Western leaders demand end to Rafah operation as Israel defends actions as ethical, justified

The strike was about a mile outside of the humanitarian area that Israel has designated as the "safer zone."

Published: May 28, 2024 11:01pm

Updated: May 29, 2024 10:00am

Western leaders are condemning Israel's operation in Rafah and calling again for a ceasefire in the Gaza Strip, as Israel and its allies defend the actions that led to the massive fire in the area of refugee tents over the weekend.

"Outraged by the Israeli strikes that have killed many displaced persons in Rafah. These operations must stop. There are no safe areas in Rafah for Palestinian civilians," French President Emmanuel Macron said on X, Monday. "I call for full respect for international law and an immediate ceasefire."

The Hamas militant-run health agency in Gaza said that 45 people died Sunday as a result of a fire that swept a tent area in Rafah following an Israeli airstrike. Reuters reported 21 casualties.

However, on Tuesday Israel defended its actions and said that the ammunition it used could not have ignited such a fire. Reuters also reported that Israel's military later said in a statement: "Contrary to the reports from the last few hours, the IDF (Israel Defence Forces) did not strike in the Humanitarian Area in Al-Mawasi." 

Condemnation at home and abroad

Condemnation of Israel expanded beyond France, with U.S. politicians chiming in.

"Please, please stop the bombings in Rafah! No more children, no more women, no more civilians should be brutally murdered. Please!" Rep. Maxine Waters, D-Calif., posted on X.

House Minority Leader Hakeem Jeffries, D-N.Y. did not call for a ceasefire, but did blame Israel for the strike, writing: "Deeply saddened by the killing of innocent civilians in Rafah that resulted from a tragic Israeli air strike. Every single hostage must be released. Palestinian civilians must be protected."

Other members of Congress who condemned Israel include Rep. Jamaal Bowmann, D-N.Y.; Rep. Raul Grijalva, D-Ariz.; Rep. Don Beyer, D-Va.; Rep. Pramilla Jayapal, D-Wash.; Sen. Elizabeth Warren, D-Mass.; and others.

However, the Biden administration defended Israel's actions in Rafah, while still warning the country to take precautions against civilian deaths.

"Hamas should stop hiding behind civilians in Gaza"

"We are deeply saddened by the tragic loss of life in Rafah over the weekend," State Department spokesperson Matthew Miller said at a press conference Tuesday. "As we have said before, Israel has a right to go after the Hamas terrorists responsible for the cold-blooded murder of civilians, as appears to have been Israel's aim here, and Hamas should stop the hiding behind civilians in Gaza, but Israel also has the obligation to do everything possible to minimize civilian harm as it carries out these operations."

When pressed as to whether Israel has passed what President Joe Biden calls his "red line" on Rafah, Miller said: "At this point, we have not seen a military operation on the scale of those military operations [in Khan Yunis and Gaza City]."

White House National Security Council spokesperson John Kirby gave a similar defense of Israel during the White House press briefing on Tuesday.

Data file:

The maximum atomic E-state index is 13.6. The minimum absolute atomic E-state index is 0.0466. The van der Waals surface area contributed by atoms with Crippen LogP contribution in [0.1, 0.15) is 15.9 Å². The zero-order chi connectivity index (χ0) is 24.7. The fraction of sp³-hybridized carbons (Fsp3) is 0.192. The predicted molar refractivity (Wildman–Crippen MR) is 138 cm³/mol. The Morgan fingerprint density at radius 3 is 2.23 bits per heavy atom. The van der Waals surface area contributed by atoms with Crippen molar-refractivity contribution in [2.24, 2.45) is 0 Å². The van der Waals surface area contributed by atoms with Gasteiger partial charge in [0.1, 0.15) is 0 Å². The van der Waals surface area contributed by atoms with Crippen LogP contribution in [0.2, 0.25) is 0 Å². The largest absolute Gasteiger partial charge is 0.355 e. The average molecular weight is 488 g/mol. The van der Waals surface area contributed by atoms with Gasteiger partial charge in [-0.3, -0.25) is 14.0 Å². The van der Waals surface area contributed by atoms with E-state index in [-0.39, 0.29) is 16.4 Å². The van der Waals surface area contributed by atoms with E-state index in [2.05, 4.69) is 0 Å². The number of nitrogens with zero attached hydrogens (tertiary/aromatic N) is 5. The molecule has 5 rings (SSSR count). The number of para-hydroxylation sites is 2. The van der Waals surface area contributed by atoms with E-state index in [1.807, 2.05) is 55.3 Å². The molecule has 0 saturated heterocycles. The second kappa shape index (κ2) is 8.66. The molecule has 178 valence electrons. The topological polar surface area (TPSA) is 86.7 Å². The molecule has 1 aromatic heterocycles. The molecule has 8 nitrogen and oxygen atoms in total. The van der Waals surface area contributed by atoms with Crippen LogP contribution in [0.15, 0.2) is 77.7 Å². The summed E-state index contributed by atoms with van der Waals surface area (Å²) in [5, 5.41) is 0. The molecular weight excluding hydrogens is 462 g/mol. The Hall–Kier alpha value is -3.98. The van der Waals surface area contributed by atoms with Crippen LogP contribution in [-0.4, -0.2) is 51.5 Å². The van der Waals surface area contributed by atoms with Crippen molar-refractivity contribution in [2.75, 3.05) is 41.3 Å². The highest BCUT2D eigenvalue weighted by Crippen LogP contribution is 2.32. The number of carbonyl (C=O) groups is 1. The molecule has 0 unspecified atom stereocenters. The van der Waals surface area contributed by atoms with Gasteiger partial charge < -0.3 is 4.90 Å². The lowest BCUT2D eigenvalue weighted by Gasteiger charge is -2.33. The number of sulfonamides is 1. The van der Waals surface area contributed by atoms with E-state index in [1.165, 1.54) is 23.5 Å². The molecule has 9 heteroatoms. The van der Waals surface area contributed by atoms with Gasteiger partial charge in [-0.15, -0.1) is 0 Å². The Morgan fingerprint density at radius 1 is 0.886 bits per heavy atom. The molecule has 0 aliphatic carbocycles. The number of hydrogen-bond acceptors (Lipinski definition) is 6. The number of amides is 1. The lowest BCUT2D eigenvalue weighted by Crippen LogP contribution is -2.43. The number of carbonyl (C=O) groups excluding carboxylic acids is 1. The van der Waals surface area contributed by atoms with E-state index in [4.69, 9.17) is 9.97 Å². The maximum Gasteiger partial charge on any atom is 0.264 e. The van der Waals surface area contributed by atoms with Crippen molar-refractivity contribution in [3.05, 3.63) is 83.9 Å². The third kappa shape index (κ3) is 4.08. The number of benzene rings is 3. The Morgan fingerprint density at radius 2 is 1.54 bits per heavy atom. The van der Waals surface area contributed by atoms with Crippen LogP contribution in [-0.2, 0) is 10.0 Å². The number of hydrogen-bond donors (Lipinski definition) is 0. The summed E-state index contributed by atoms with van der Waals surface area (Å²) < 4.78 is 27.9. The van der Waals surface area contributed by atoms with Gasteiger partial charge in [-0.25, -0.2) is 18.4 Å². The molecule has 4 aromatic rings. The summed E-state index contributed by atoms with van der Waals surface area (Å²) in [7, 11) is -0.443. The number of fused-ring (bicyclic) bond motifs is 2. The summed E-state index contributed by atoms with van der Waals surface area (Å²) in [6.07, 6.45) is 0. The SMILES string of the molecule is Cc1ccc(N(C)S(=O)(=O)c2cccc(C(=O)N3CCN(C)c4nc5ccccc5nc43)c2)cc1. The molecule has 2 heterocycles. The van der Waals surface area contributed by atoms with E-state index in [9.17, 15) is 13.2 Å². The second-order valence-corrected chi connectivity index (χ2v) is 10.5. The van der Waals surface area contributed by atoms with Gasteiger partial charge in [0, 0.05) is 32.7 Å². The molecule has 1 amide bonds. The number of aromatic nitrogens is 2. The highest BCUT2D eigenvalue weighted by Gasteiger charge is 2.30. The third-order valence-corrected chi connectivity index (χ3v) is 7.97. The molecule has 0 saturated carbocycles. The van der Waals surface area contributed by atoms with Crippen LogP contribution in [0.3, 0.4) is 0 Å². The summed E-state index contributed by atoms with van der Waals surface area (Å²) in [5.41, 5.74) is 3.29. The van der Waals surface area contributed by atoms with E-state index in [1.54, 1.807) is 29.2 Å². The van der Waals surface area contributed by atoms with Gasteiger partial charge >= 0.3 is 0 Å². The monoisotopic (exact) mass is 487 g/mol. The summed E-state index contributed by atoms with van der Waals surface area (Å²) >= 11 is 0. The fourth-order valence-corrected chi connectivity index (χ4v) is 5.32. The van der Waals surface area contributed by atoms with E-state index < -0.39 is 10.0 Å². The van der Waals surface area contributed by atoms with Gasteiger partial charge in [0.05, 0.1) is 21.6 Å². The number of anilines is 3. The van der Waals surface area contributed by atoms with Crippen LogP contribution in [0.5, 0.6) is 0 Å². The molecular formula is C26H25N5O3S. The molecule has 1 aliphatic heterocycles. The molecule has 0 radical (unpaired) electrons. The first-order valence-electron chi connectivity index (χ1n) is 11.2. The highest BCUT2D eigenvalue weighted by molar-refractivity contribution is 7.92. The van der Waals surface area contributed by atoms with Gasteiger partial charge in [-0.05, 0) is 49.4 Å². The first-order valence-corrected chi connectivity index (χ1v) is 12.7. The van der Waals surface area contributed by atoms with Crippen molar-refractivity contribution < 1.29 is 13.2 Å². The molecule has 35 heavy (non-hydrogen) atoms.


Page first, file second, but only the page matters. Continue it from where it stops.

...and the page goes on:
"As a result of this strike on Sunday, I have no policy changes to speak to. It just happened," he also said.

The "red line" that Biden was referring to was "major ground operations in Rafah proper," Kirby said.

Miller and Kirby both pointed to a preliminary probe from the Israel Defense Forces about the incident in Rafah.

"The smallest bombs" used

IDF spokesperson Rear Adm. Daniel Hagari said Tuesday that Israel used the smallest bombs its jets could use to carry out a strike targeting two terrorists who were planning an attack on Israelis and had been responsible for multiple previous attacks.

The strike was about a mile outside of the humanitarian area that Israel calls the "safer zone," and it was nearly 600 feet away from the tents in the war zone, which is the location that Hamas says the IDF hit, according to satellite pictures of the area.  

The strike caused a large fire, but Hagari said, "Our munition alone could not have ignited a fire of this size."

He also said Israel is "looking into all possibilities, including the option that weapons stored in a compound next to our target which we did not know of may have ignited as a result of the strike." 

Additionally, Israel released a conversation it intercepted between two Gazans about the fire, with one person saying, "Yes, this is an ammunition warehouse. I tell you it exploded. ... I mean the Jewish bombing wasn't strong, it was a small missile, because it didn't create a large hole."

Hamas' strategic goal

Some American military experts also chimed in with their input on the situation.

Col. (Ret.) John Spencer, chair of urban warfare studies at West Point's Modern War Institute, posted on X after the fire: "In case you forgot, the Hamas military strategy of the Israel-Hamas war is not human shields but human sacrifice. They repeatedly say they need as many of their civilians in Gaza to die as possible to achieve their strategic goal of destroying Israel & killing all jews." 

Follow Madeleine Hubbard on X or Instagram.

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